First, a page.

Education Today Logo

Alison Harcourt was the original woman in STEAM

News Image

Alison Harcourt, who was recognised for her outstanding contributions to research and Australian social and electoral policy in the 2019 Queen’s Birthday Honours, continues to be an engaged maths academic and tutor into her late 80s, this is after a career of prominent, ground breaking work.

In a time when women seem to have disengaged from STEAM subjects Harcourt’s story is inspiring; she was doing STEAM way before the acronym raised its head.

Still working as a tutor at the University of Melbourne, Harcourt (nee Doig) co-defined the branch and bound algorithm with Ailsa Land in the 1960s. The ground-breaking integer linear programming technique is still widely used today.

The 89-year-old is also known for her work as a statistician, including contributions to the Henderson Poverty Line and the amendment of the Commonwealth Electoral Act in 1984 to introduce the double randomisation method.

AMSI Director, Prof Tim Brown said the legacy of Harcourt’s work would continue to be felt well into the future.

“Alison’s contributions will continue to impact global mathematics and Australia’s social and political systems for generations,” he said.

Brown said the recognition reflected the discipline’s cross-discipline impact on education, research and innovation. 

“Alison’s work is a powerful example of the capacity of mathematics and statistics to transform Australian research, innovation, policy development and society,” he said.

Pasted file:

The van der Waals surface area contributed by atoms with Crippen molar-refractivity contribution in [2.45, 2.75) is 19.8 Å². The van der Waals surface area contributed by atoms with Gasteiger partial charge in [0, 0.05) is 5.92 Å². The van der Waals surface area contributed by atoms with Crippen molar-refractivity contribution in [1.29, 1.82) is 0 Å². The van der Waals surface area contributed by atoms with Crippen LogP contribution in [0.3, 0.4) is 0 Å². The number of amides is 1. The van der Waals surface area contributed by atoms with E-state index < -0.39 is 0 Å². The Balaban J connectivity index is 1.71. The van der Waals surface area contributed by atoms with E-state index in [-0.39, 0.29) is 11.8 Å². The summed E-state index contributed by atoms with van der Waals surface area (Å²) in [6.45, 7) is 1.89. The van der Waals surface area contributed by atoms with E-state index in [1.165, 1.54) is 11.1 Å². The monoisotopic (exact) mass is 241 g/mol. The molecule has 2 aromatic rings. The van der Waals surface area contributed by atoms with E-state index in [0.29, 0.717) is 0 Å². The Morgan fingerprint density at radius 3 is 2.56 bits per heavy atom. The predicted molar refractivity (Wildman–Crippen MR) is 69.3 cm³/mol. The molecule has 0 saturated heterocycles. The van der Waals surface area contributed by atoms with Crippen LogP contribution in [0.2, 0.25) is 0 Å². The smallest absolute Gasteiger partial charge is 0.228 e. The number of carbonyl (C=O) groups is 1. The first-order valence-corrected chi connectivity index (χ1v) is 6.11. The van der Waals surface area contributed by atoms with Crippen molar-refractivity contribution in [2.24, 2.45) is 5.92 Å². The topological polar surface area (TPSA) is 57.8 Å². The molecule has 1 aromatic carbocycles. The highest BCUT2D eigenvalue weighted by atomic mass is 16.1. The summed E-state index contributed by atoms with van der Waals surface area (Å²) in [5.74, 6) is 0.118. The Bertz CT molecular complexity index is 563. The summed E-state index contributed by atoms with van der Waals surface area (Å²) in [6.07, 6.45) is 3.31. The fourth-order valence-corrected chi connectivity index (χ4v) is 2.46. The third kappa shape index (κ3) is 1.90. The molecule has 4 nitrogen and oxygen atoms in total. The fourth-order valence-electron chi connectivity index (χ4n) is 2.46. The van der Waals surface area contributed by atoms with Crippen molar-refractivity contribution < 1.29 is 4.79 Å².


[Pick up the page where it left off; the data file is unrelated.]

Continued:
There were/are a lot of prominent women scientists and mathematicians in Australia, they just don’t seem to get much play in the media, several received awards at the Queen’s Birthday Honors ceremony.

AO Division

Professor Michelle Yvonne Simmons
Honoured for distinguished service to science education as a leader in quantum and atomic electronics, Michelle is a role model for emerging STEM leaders, particularly women. A long-time friend of the AMSI, she inspired young Australians to keep their doors open with mathematics and statistics with her opening message in the 2018 edition of Maths Adds Careers Guide.

Ms Kathryn Joy Fagg
Recognised for her contributions to business, finance, central banking, logistics, manufacturing and women. Kathryn was a keynote speaker at AMSI’s inaugural APR.Intern Women in STEM event in 2018.

AM Division

Ms Marita Cheng
Recognised for her significant service to science, technology and robotics, Marita featured in the 2018 AMSI Choose Maths Careers campaign. This has seen her story shared in classrooms nationally to inspire new generations to maximise their opportunities with mathematics and statistics.

17 Oct 2019 | GC
Game on – first primary school esports league News Image

It’s only natural that esports would interact with education at some stage and St Hilda’s on the Gold Coast is launching the country’s first primary inter school esports competition. Read More

17 Oct 2019 | ACT
New teaching telescope in Canberra News Image

Young astronomers from across the Canberra region now have greater access to high-quality telescopes thanks to the expansion of a unique facility at The Australian National University’s (ANU) Mount Stromlo Observatory. Read More

17 Oct 2019 | Vic
Lowanna College bulletproofs its data management News Image

Schools are increasingly dependent on their IT infrastructure to deliver rich engaging lessons, that means a lot of data generated and a lot of data to be accessed and stored, the last thing you need is constant damage control. Read More

17 Oct 2019 | International
Machine learning catching contract cheating News Image

Three in five University students who engage in contract cheating will be caught by markers using machine learning software, new academic research has found. Read More

17 Oct 2019 | National
Training for the next generation of techies News Image

CompTIA, the trade association for the global technology industry and its ANZ Channel Community are launching an initiative to train and certify 3000 students in the fundamentals of technology.  Read More